Perseid meteor shower peaks late tonight: How to watch
The annual Perseid meteor shower, which peaks late on Thursday and Friday nights, is regarded as one of the greatest celestial displays of the year. After midnight, the vista will be at its best.
Bright full moon, often known as the Sturgeon Moon, which will occur at 9:36 p.m., will function as a mitigating factor
The name derives from Native American encounters with the enormous sturgeon that was easily captured in the area of the Great Lakes.
This will be the final supermoon of 2022, a full moon that occurs while the Moon is at least 90% of the way around its closest point to Earth
With a nucleus of 16 kilometres, Comet Swift-Tuttle orbits the sun once every 133 years, passing it quickly. In 1992, the final close flyby of Earth took place.
Sky conditions are the most crucial factor in observing any meteor shower. In Ohio, views are frequently diminished or blocked by cloud cover and light fog.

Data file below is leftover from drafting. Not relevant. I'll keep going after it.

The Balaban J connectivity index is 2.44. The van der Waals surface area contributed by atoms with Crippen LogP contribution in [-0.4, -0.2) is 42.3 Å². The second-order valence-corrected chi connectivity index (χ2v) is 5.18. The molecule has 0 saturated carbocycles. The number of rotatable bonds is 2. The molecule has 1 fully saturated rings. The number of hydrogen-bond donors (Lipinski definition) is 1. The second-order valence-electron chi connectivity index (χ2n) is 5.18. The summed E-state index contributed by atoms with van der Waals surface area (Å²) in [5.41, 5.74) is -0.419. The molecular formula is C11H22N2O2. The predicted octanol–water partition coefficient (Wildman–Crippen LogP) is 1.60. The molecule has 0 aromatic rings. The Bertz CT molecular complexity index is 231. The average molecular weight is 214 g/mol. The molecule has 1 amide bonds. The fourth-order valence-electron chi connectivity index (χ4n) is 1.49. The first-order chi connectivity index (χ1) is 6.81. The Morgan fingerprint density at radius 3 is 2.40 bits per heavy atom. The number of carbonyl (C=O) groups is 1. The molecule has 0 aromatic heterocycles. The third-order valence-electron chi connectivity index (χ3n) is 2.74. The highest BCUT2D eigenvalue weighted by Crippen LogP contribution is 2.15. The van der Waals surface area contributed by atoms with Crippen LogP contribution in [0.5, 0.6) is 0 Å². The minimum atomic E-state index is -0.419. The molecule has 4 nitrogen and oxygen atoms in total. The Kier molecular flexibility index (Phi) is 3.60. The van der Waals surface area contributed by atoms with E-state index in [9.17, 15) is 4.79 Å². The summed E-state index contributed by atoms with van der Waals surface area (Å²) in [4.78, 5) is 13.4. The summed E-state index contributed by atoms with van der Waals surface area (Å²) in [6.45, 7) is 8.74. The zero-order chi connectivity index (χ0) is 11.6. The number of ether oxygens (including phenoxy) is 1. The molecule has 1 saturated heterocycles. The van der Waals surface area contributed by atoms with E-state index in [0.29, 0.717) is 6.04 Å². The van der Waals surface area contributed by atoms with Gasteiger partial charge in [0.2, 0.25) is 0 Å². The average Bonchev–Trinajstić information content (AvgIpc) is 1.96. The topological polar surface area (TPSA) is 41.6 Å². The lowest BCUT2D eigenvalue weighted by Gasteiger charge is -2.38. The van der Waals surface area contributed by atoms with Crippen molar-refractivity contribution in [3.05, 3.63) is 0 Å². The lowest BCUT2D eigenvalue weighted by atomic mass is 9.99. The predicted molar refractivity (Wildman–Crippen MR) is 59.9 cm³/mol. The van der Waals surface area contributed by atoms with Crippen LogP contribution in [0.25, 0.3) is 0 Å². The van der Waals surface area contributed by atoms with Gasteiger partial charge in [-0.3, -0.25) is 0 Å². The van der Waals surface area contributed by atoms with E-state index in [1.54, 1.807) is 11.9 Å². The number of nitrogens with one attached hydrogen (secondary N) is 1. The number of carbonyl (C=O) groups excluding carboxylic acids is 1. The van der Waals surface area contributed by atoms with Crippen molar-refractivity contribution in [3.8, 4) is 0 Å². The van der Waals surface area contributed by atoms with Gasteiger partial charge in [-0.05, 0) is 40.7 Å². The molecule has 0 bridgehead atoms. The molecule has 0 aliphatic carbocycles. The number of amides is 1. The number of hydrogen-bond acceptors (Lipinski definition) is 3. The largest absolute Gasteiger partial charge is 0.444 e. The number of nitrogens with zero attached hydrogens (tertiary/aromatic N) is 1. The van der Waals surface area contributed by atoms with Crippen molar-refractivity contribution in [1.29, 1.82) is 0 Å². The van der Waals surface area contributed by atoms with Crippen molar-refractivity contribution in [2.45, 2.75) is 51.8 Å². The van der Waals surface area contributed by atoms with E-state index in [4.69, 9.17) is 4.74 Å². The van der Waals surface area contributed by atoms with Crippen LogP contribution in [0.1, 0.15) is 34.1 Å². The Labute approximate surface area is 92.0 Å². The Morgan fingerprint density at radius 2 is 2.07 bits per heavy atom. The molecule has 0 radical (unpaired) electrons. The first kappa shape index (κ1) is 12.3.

Ohio will experience partly cloudy to largely clear skies tonight and Friday night as drier air moves in from the northwest and high pressure develops south of the Great Lakes.
Where to see the meteor showers?
During the peak of the Perseids, we can view up to 50–60 meteors per hour under ideal circumstances, but moonlight will likely reduce that number to 10–20 in a perfectly dark sky.
The ideal place to see the meteor shower is far from city lights in a safe area. The meteors will come from the northeastern sky, close to the Perseus constellation.
Just concentrate on a fixed place for up to a half-hour to give your eyes time to acclimate to the night sky.
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